From there, Lloyd underscored how several major country artists have tended to hire Bayers consistently over the decades to work on their albums. “If there’s anything I can say for that, it’s that I want the inspiration to come from the artists and their songs,” he said. “I want to be their drummer. I tell them, ‘I know some things about drums, but whatever ideas you have, I want to hear them. I’m not bringing the last successful effort I had in with me. This is your record, I want to be your drummer.’”

Bayers began playing on hit records by John Conlee, George Jones, Charlie Rich, Dan Seals, Ricky Skaggs and others. Bayers also got in on the earliest sessions of the Judds. Producer Brent Maher thought he was cutting demos for the new mother-daughter duo, Naomi and Wynonna Judd. But those demos ended up being the duo’s debut eight-song EP, The JuddsWynonna and Naomi, for RCA Records.

“I remember telling Brent, ‘I’ve never been involved in anything like this,’” Bayers said of his early Judds work. “I think all of us knew this was going to be something big. I asked Jim Ed Norman, ‘You ever heard of the Judds?’ He went, ‘No.’ And I said, ‘Well, you will.’”

By now, Bayers says he and other players sense when they get involved with someone new who sounds like they own a special, distinctive quality that could connect with a mass audience. He cited Alan Jackson as another example, from the songs he played on for Jackson’s first album, Here in the Real World, which came out in 1990.

By the 1980s and 1990s, as country music exploded in popularity, Bayers found himself working almost beyond capacity. Record companies started creating sub-labels, allowing them to sign even more artists, and suddenly recording studios were full around the clock. “We couldn’t do all the work,” Bayers said. “There were years where even by this month (February), I’d be booked through October.”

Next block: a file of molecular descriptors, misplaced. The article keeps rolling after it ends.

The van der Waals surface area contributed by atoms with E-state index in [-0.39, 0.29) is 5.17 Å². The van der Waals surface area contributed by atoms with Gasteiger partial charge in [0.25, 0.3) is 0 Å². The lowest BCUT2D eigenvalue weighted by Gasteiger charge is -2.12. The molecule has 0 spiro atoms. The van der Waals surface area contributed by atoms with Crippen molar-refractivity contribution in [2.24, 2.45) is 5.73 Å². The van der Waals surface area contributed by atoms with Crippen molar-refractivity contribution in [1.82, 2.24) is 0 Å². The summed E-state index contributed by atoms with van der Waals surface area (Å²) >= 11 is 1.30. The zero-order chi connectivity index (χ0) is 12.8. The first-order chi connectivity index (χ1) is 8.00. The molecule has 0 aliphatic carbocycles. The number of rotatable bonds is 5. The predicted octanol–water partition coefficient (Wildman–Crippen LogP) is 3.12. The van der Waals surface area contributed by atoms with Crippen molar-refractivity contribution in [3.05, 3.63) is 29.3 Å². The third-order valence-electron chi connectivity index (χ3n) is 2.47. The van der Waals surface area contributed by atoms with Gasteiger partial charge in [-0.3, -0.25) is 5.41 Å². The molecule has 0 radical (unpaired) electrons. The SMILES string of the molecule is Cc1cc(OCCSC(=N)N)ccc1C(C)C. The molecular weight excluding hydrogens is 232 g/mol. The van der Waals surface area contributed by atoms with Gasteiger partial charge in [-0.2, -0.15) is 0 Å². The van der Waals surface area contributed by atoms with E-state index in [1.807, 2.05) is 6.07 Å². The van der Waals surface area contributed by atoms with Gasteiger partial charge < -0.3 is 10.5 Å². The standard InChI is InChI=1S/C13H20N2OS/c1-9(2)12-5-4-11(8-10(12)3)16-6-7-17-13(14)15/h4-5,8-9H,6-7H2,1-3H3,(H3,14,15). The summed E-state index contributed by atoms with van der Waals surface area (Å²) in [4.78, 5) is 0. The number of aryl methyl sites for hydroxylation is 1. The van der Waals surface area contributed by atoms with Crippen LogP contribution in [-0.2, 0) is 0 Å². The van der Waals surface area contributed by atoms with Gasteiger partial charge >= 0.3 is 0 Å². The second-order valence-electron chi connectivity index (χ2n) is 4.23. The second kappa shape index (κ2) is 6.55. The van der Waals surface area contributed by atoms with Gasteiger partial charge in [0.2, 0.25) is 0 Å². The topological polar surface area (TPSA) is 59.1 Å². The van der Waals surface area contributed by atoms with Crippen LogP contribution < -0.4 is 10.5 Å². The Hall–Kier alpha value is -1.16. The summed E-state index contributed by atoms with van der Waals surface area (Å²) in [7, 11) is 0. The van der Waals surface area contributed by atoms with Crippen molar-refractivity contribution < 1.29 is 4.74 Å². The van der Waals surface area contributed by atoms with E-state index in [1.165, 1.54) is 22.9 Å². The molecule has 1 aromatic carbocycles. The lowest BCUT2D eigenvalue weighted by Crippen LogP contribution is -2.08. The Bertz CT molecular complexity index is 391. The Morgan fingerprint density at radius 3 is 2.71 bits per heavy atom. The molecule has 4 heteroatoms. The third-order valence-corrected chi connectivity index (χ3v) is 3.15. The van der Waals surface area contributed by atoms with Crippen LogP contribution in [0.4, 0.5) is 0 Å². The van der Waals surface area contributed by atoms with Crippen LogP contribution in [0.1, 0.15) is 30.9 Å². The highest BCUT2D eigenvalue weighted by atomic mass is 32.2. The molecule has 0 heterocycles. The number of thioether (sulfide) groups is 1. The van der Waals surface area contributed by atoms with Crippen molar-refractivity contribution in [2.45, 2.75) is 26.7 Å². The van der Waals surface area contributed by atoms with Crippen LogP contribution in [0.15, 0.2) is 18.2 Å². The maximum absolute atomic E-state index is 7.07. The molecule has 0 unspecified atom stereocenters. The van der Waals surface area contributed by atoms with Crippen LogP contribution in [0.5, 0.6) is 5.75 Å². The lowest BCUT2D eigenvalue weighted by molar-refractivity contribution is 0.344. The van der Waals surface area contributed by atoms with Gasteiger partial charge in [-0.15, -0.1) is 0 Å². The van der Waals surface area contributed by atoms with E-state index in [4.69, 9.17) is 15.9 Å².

Host Lloyd illustrated Bayer’s nuanced touch on traditional country albums, citing songs by Vince Gill, the Judds, and Keith Whitley and playing samples for the audience to hear. He also highlighted Bayers’s work with Rosanne Cash and Rodney Crowell, particularly Crowell’s standout Diamonds & Dirt album, with all five of its singles reaching #1.

Bayer also discussed a serious wrist and hand injury from a motorcycle accident that took him out of the studio for six months. Bayer cited four people who helped him pull out of it: producers Steve Buckingham and Brent Maher, and singers Rodney Crowell and Vince Gill. “Rodney called and said, ‘I don’t care if you [don’t] got an arm, you’re playing on my record,’” Bayers remembered.

Bayers holds the record for winning the ACM Drummer of the Year award, taking it eleven consecutive years and thirteen in all. From there, Lloyd talked about Bayers’s versatility, citing his work on nearly all of George Strait’s albums, on Wynonna’s solo albums, and with Trisha Yearwood and rockers Mark Knopfler and Bob Seger. Lloyd also cited Bayers’s work in a band, the Notorious Cherry Bombs (with Crowell and Gill), and as a feature player in the house band for the Grand Ole Opry. Bayer also has worked for the last four years with the Berklee School of Music, holding workshops in Nashville and traveling to Boston to work with the faculty and students on campus.

To end the program, Bayers joined Crowell for a duet guitar-and-snare-drum version of the song “Many a Long and Lonesome Highway,” and then on piano with Bayers’s wife, Lane Brody, on vocals and Kristin Wilkinson on viola for a new song by Brody, “Go Quickly By.”

The program ended just as it started: With Bayers getting a standing ovation from the crowd.

—Michael McCall